Also during that time, in early 2014, I finally read all the way through my partners, Willie and Jerrod’s, webcomic, Blackguard; and the idea for developing it into an animated series began to take shape.
I’ve always been a little uncertain of which direction life was taking me. My brother Will and I discovered our love of creating characters and stories early on, but where Will was clearly developing skills as an artist, I wasn’t quite sure what my talent was. I was a straight-A student growing up, so the academic lifestyle was always pushed for me. I spent my last two years of high school at the South Carolina Governor’s School for Science and Mathematics and went on to get a bachelor’s degree in computer science from Clemson University. While doing all this, I was still secretly developing storylines for comics, TV shows and movies in my head.
After graduating college in 2009, I had three options for where to go next: continue school as a graduate student, start working in my field, or move to Savannah, GA with Will and explore the creative side I had been hiding for years. I chose the last option, and within a year, we came up with BlackGuard.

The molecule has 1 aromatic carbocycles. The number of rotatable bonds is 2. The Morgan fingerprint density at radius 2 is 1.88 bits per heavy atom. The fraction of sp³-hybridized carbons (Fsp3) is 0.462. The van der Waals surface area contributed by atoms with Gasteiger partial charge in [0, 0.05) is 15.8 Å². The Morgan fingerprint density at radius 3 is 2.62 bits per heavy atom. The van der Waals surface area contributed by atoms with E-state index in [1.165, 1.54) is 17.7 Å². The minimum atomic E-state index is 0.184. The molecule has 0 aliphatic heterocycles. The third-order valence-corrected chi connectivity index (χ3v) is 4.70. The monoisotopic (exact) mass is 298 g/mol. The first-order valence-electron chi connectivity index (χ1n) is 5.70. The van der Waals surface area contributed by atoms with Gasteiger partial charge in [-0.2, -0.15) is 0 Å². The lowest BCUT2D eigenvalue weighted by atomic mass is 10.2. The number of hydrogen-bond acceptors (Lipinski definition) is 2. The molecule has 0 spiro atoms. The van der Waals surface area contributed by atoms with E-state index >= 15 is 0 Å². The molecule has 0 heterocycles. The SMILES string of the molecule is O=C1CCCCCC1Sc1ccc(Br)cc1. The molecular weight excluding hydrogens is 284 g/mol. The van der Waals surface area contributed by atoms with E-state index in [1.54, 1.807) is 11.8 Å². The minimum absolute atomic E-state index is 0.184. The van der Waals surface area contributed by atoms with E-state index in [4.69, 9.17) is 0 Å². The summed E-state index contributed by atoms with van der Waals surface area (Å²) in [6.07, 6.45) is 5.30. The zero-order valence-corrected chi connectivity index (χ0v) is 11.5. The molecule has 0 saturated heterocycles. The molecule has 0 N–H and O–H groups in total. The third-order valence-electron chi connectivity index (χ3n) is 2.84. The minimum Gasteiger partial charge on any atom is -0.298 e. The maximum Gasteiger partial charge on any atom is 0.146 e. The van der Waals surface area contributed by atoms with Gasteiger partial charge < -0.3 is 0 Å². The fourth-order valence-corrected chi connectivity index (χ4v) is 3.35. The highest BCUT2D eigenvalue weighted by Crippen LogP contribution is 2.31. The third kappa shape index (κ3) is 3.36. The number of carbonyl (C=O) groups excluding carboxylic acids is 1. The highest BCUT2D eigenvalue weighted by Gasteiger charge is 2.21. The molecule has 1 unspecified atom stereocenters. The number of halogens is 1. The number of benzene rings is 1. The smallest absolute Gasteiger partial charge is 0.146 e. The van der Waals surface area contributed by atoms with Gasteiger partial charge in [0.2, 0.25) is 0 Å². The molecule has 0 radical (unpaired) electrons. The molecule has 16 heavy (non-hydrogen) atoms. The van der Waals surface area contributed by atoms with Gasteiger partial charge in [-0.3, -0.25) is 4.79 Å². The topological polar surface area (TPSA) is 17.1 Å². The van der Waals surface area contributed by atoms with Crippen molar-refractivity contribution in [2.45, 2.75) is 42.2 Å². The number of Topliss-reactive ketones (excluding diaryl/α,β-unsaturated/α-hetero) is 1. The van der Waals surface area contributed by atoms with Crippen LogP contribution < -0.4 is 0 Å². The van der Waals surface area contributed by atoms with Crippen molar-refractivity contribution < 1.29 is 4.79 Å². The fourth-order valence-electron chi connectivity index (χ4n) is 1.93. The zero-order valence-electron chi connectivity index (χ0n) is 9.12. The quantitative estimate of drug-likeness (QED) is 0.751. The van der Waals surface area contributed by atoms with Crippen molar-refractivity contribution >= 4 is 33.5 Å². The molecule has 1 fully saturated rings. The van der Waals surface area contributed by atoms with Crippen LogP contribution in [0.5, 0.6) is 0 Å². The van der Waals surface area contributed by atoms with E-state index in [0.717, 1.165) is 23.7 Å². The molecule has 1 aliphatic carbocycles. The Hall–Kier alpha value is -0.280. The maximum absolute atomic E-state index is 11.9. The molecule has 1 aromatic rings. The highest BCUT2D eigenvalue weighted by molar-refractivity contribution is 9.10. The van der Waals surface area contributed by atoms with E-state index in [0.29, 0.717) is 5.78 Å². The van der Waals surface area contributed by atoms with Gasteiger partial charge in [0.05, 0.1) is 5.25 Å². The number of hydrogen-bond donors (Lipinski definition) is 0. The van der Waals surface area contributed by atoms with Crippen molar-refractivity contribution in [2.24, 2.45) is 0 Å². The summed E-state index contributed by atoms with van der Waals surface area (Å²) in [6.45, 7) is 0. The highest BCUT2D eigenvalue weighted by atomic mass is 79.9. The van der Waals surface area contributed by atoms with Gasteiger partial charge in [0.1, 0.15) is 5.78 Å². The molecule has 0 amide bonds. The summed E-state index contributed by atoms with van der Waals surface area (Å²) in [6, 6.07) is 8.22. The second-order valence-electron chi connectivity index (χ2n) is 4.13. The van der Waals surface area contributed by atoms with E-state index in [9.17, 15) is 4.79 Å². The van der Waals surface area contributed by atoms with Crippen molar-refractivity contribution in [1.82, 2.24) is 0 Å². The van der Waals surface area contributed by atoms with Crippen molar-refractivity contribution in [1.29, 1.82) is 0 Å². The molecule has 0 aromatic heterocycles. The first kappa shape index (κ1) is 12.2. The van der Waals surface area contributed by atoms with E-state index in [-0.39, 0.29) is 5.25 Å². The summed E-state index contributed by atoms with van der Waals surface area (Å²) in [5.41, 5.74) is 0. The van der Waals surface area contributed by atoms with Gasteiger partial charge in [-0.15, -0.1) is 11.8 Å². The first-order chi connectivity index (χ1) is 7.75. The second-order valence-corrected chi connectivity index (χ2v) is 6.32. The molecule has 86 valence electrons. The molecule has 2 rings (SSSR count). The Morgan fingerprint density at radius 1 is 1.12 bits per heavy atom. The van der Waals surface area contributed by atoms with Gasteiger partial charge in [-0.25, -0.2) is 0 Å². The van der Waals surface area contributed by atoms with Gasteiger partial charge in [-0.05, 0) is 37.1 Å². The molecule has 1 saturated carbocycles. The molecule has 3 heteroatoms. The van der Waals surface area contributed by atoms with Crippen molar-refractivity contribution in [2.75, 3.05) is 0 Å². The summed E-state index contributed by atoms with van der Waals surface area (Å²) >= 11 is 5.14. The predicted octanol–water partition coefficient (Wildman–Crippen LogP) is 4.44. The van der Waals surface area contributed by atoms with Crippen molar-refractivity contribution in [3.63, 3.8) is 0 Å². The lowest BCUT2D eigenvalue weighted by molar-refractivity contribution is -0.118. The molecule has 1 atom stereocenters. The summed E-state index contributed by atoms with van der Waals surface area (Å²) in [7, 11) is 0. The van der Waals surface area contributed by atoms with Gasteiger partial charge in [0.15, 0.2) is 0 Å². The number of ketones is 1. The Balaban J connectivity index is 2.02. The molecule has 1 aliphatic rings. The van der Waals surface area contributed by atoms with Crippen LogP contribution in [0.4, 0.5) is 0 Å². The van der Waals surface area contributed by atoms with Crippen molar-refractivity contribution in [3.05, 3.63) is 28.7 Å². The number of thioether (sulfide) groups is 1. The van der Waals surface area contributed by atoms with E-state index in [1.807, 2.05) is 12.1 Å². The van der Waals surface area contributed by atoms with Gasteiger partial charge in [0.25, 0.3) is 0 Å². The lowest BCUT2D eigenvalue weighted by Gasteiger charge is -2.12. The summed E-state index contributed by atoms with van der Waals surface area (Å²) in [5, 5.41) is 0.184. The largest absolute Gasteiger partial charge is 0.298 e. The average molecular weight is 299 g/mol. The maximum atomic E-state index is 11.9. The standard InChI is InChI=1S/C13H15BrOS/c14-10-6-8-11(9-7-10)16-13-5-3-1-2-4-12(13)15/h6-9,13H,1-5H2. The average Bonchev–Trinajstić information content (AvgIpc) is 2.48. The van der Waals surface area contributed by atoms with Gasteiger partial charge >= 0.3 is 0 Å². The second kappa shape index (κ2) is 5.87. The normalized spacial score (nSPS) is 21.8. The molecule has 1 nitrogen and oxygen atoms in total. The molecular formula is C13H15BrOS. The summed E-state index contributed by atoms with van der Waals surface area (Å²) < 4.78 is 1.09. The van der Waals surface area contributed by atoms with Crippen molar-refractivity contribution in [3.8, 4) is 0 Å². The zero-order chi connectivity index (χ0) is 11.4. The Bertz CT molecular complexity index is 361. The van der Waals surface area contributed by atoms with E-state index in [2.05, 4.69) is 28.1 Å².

The journey of making BlackGuard happen pushed me to pick up various skills like lettering, script writing, and web design. I’m no expert in any of these fields, but I knew enough to get what was needed done. The most unexpected skill I’ve developed though has been comedy, which has greatly helped us create Project BlackGuard’s tone.
I started doing stand up comedy in 2013 as part of an attempt to push myself further outside of my comfort zone. What I didn’t know was that I would become addicted. I’ve been doing it for five years now, performing in Georgia, South Carolina, and Florida. Over time, I naturally began applying what I learned about comedy on stage towards writing funnier stories. Through stand up comedy, I also got involved with the media production group 21 Nuke Salute and began creating podcasts, short films and comedy sketches with them, allowing me to grow my comedic and storytelling abilities even more.